Over the course of the last week, over 150 mothers, fathers, children and students have attempted to cross into the US at the border port of entry in California as part of the National Immigrant Youth Alliance's…
Amnesty International on Oct. 1 called on the Mexican authorities to free Alberto Patishtán, a Tzotzil Indigenous man and bilingual teacher from the state of Chiapas in order to end 13 years of unjust imprisonment.
As they prepared to enter into Texas, the group of about 35 crossers, surrounded by friends, family and supporters began shouting louder and louder chants in English and Spanish, including, “Undocumented! Unafraid!”
As the media stopped paying attention, many believe that the Zapatista rebellion no longer exists. Quietly, away from the spotlight and cameras, they have deepened their autonomous construction to the point that one can now speak of a different society, governed by rules, codes, and laws distinct from those of the mainstream world.
The recent resurgence of Zapatista actions and communiques inspire solidarity that transcends physical borders and cultural differences. Two local voices express in different ways and different languages one important message--you are not alone.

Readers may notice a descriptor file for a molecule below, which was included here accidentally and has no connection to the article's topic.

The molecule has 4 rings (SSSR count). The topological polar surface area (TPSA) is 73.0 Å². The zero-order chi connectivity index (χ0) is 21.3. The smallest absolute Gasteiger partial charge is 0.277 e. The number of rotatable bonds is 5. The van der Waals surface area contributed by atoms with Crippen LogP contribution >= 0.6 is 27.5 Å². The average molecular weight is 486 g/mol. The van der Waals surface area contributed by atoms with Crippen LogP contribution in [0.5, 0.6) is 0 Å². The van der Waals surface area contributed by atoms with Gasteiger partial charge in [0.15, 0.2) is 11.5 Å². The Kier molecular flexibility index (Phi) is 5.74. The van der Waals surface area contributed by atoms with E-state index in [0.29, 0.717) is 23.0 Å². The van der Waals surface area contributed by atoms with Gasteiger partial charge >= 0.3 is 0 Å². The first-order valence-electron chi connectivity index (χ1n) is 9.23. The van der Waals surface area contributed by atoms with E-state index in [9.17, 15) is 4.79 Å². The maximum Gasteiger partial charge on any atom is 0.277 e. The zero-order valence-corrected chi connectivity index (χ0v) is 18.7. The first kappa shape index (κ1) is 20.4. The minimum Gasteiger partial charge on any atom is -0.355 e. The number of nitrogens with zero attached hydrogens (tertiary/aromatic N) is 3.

The private prison industry grew quickly thanks in no small part to its close ties to politicians and its ability to take advantage of right-wing trends, starting with the privatization wave in the eighties and on to the politics of crime, terrorism and immigration.
The Pentagon signed $444 million in non-fuel contracts for purchases and services in Latin America and the Caribbean during the 2012 fiscal year, an overall decrease of nearly 15% from the previous year.